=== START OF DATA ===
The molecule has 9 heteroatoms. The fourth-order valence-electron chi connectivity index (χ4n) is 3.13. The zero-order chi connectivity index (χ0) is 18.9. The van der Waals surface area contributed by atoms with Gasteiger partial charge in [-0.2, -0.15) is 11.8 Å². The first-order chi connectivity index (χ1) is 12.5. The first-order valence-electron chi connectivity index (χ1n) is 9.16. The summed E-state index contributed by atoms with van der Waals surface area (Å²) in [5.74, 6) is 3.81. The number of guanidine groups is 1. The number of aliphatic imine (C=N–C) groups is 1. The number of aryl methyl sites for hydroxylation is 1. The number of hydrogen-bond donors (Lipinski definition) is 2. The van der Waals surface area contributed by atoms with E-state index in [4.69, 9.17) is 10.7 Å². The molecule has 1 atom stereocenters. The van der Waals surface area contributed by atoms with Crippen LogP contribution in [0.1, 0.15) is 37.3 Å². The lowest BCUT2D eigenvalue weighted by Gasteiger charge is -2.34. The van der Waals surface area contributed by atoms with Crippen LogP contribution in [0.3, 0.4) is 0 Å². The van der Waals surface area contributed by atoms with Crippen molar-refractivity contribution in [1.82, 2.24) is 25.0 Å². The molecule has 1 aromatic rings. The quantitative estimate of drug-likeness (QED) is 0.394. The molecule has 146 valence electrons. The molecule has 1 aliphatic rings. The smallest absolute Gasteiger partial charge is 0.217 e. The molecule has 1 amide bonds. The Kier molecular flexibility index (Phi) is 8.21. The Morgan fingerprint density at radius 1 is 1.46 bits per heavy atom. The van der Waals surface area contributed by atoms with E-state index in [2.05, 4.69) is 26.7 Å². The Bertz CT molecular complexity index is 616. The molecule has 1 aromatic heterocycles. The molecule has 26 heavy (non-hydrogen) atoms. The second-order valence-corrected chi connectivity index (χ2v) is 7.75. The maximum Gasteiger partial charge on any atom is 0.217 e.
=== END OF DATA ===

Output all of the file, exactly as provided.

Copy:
The molecule has 9 heteroatoms. The fourth-order valence-electron chi connectivity index (χ4n) is 3.13. The zero-order chi connectivity index (χ0) is 18.9. The van der Waals surface area contributed by atoms with Gasteiger partial charge in [-0.2, -0.15) is 11.8 Å². The first-order chi connectivity index (χ1) is 12.5. The first-order valence-electron chi connectivity index (χ1n) is 9.16. The summed E-state index contributed by atoms with van der Waals surface area (Å²) in [5.74, 6) is 3.81. The number of guanidine groups is 1. The number of aliphatic imine (C=N–C) groups is 1. The number of aryl methyl sites for hydroxylation is 1. The number of hydrogen-bond donors (Lipinski definition) is 2. The van der Waals surface area contributed by atoms with E-state index in [4.69, 9.17) is 10.7 Å². The molecule has 1 atom stereocenters. The van der Waals surface area contributed by atoms with Crippen LogP contribution in [0.1, 0.15) is 37.3 Å². The lowest BCUT2D eigenvalue weighted by Gasteiger charge is -2.34. The van der Waals surface area contributed by atoms with Crippen LogP contribution in [0.3, 0.4) is 0 Å². The van der Waals surface area contributed by atoms with Crippen molar-refractivity contribution in [1.82, 2.24) is 25.0 Å². The molecule has 1 aromatic rings. The quantitative estimate of drug-likeness (QED) is 0.394. The molecule has 146 valence electrons. The molecule has 1 aliphatic rings. The smallest absolute Gasteiger partial charge is 0.217 e. The molecule has 1 amide bonds. The Kier molecular flexibility index (Phi) is 8.21. The Morgan fingerprint density at radius 1 is 1.46 bits per heavy atom. The van der Waals surface area contributed by atoms with E-state index in [2.05, 4.69) is 26.7 Å². The Bertz CT molecular complexity index is 616. The molecule has 1 aromatic heterocycles. The molecule has 26 heavy (non-hydrogen) atoms. The second-order valence-corrected chi connectivity index (χ2v) is 7.75. The maximum Gasteiger partial charge on any atom is 0.217 e.